[Image: CHADEMA-UKAWA rally in Dodoma]
Ananilea Nkya is a PhD researcher on media engagement with development, University of Bradford, UK. Before joining the university, she was Executive Director of Tanzania Media Women’s Association (TAMWA) for 11 years. The organization advocates and promotes women’s human rights through the media.
Tanzania’s general elections will take place on October 25th.
After 25 years of single party rule, Tanzania saw the re-introduction of multi-party democracy in 1992. General elections were conducted in five year intervals with the aim of putting into power political leadership that could end poverty among the majority of people. Poverty, along with ignorance and disease have been identified as key enemies of Tanzania since independence (Nyerere, 1979).
In 1995, Tanzania was among 117 countries that attended the World Summit on Social Development and adopted a global plan of action for eradicating poverty by 2015. The UN then defined absolute poverty as a condition characterised by severe deprivation of basic human needs, including food, safe drinking water, sanitation facilities, health, shelter, education and information. It depends not only on income but also on access to services (Gordon, 2005).
Unfortunately, after two decades of multi-party democracy and implementation of the global action plan poverty is still a prominent problem for the country’s growing population. The population has grown from 12.3 million people in 1967 to 44.9 million in 2012 (Statistics and Office of Chief Government Statistian 2013).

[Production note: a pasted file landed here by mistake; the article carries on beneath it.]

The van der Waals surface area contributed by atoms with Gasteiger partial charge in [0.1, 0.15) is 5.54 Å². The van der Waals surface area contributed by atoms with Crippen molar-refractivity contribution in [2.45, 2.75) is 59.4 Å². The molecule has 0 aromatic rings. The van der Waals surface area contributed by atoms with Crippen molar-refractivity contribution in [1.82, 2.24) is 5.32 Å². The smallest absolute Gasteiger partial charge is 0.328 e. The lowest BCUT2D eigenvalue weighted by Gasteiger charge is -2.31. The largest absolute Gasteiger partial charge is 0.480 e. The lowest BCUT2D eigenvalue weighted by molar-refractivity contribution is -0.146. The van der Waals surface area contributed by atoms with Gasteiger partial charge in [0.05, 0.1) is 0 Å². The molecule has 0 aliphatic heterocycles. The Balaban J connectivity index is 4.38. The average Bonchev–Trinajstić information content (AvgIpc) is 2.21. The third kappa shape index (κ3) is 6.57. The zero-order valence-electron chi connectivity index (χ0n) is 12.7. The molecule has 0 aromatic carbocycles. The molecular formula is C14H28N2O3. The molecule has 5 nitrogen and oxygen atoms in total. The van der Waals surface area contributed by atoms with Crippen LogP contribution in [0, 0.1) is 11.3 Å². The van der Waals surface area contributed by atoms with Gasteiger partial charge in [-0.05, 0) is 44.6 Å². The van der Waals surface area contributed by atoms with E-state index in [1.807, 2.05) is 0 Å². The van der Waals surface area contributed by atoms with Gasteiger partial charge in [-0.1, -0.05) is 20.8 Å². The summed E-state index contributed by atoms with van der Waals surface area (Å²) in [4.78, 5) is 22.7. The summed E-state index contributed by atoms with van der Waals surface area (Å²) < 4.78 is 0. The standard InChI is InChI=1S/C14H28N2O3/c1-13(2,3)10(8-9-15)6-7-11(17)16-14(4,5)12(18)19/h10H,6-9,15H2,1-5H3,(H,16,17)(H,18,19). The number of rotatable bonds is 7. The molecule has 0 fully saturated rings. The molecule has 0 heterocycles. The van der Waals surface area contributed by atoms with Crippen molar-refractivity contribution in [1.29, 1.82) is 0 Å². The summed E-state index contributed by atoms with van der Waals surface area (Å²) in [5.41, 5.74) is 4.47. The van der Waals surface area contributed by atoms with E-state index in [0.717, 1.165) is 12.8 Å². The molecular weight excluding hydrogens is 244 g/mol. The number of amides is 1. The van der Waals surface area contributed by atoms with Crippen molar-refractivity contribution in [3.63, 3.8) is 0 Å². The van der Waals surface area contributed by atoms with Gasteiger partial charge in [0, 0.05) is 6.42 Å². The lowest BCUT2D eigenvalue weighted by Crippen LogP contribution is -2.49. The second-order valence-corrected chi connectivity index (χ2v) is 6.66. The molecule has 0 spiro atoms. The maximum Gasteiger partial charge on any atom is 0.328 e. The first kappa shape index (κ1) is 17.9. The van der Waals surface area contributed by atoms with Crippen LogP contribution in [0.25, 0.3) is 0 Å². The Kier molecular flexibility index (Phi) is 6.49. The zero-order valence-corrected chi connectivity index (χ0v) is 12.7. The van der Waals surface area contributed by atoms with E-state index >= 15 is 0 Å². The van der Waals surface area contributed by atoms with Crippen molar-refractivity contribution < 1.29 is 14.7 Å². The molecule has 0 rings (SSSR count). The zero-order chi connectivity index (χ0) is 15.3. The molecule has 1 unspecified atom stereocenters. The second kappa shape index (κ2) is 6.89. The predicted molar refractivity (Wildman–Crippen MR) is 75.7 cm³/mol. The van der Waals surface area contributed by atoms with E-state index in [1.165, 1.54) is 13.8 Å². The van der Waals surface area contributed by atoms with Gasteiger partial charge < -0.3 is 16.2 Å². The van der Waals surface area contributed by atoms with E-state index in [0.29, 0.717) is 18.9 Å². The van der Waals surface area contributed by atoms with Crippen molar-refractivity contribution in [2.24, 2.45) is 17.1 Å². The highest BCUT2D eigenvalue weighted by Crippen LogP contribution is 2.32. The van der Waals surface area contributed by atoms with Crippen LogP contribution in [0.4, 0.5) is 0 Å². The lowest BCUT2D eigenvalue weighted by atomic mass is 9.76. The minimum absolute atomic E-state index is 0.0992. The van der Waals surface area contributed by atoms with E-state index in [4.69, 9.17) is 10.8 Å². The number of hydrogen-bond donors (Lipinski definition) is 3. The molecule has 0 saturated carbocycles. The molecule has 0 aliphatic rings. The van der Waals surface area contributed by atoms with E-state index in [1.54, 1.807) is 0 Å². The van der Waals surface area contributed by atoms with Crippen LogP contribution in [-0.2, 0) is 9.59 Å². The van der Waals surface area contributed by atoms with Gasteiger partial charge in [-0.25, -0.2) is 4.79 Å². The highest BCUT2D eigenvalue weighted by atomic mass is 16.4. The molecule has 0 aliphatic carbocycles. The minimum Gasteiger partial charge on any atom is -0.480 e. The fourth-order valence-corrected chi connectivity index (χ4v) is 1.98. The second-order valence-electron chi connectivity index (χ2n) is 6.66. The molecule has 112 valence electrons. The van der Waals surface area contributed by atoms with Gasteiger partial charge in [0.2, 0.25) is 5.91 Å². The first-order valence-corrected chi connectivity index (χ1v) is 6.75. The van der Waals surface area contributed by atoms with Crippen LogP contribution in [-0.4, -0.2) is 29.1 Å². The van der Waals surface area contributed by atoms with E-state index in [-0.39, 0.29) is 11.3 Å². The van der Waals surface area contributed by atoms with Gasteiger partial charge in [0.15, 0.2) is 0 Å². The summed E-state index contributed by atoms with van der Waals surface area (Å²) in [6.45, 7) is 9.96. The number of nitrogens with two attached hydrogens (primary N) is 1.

Evidence of poverty in Tanzania includes poor child health due to lack of food. UN Tanzania 2014 Human Development Report, estimates that 35 per cent of children below the age five in the country were facing chronic malnutrition making the country one of the 28 poorest countries in the world (Guardian, 2015). A nutritionist from Tanzania central region of Dodoma region, Stella Kimambo observes that malnutrition is a disease because if child miss proper food nutrients during 270 days in the womb and 730 days after delivery it cuts intelligence quotient to between 10 to 15 and that the sickness could never be cured (Magubira, 2015).
Millions poor in midst of richness
Although millions of Tanzanians are currently languishing in poverty, it is one of Africa’s natural resource rich countries. In 2009 alone gold earned Tanzania four billion dollars compared to negligible foreign currency earned from the mining in 2000 (Mjimba, 2011). By 2010, Tanzania had joined South Africa and Ghana in becoming the three leading African countries exporters of gold (Coulson, 2013).
Tanzania also attracts foreign financial assistance for its annual budgets mainly from Canada, Denmark, Finland, Germany, Ireland, Japan, Sweden, the United Kingdom, the African Development Bank, the European Commission and the World Bank. Thus, the question is: If in Tanzania huge sums of foreign monies arrive annually and multi-party politics supports governance checks and balances, why are the majority of citizens still poor?
Operating multi-party politics in single party framework
Tanzania adopted multi-party democracy, not by choice, but as an IMF loan condition. A situation shared by many states exposed to hegemonic Bretton Woods’ financial institutions following the developing countries debt crisis in the 1980s (Moyo, 2009). Samuel Makinda observed that multi-party democracy was expected to end authoritarian rule in Africa associated with ‘weaknesses in the structures and performance of public institutions’ (Makinda, 1996:555).
But has multi-party politics strengthened public institutions in Tanzania?